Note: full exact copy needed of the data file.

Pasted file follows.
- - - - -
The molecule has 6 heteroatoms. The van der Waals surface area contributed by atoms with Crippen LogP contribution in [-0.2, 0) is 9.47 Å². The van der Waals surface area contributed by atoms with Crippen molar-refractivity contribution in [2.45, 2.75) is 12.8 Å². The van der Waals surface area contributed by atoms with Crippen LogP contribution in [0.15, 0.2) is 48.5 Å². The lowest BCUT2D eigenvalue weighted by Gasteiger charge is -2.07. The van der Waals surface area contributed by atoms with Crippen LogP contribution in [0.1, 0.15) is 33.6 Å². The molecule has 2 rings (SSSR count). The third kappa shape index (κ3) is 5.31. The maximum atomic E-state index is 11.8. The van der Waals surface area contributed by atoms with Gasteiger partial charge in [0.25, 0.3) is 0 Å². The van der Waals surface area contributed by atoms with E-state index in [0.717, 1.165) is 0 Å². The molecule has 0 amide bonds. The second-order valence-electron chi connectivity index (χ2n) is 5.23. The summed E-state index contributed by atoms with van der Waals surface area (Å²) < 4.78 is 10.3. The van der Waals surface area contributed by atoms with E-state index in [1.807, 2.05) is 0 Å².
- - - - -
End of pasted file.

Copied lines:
The molecule has 6 heteroatoms. The van der Waals surface area contributed by atoms with Crippen LogP contribution in [-0.2, 0) is 9.47 Å². The van der Waals surface area contributed by atoms with Crippen molar-refractivity contribution in [2.45, 2.75) is 12.8 Å². The van der Waals surface area contributed by atoms with Crippen LogP contribution in [0.15, 0.2) is 48.5 Å². The lowest BCUT2D eigenvalue weighted by Gasteiger charge is -2.07. The van der Waals surface area contributed by atoms with Crippen LogP contribution in [0.1, 0.15) is 33.6 Å². The molecule has 2 rings (SSSR count). The third kappa shape index (κ3) is 5.31. The maximum atomic E-state index is 11.8. The van der Waals surface area contributed by atoms with Gasteiger partial charge in [0.25, 0.3) is 0 Å². The van der Waals surface area contributed by atoms with E-state index in [0.717, 1.165) is 0 Å². The molecule has 0 amide bonds. The second-order valence-electron chi connectivity index (χ2n) is 5.23. The summed E-state index contributed by atoms with van der Waals surface area (Å²) < 4.78 is 10.3. The van der Waals surface area contributed by atoms with E-state index in [1.807, 2.05) is 0 Å².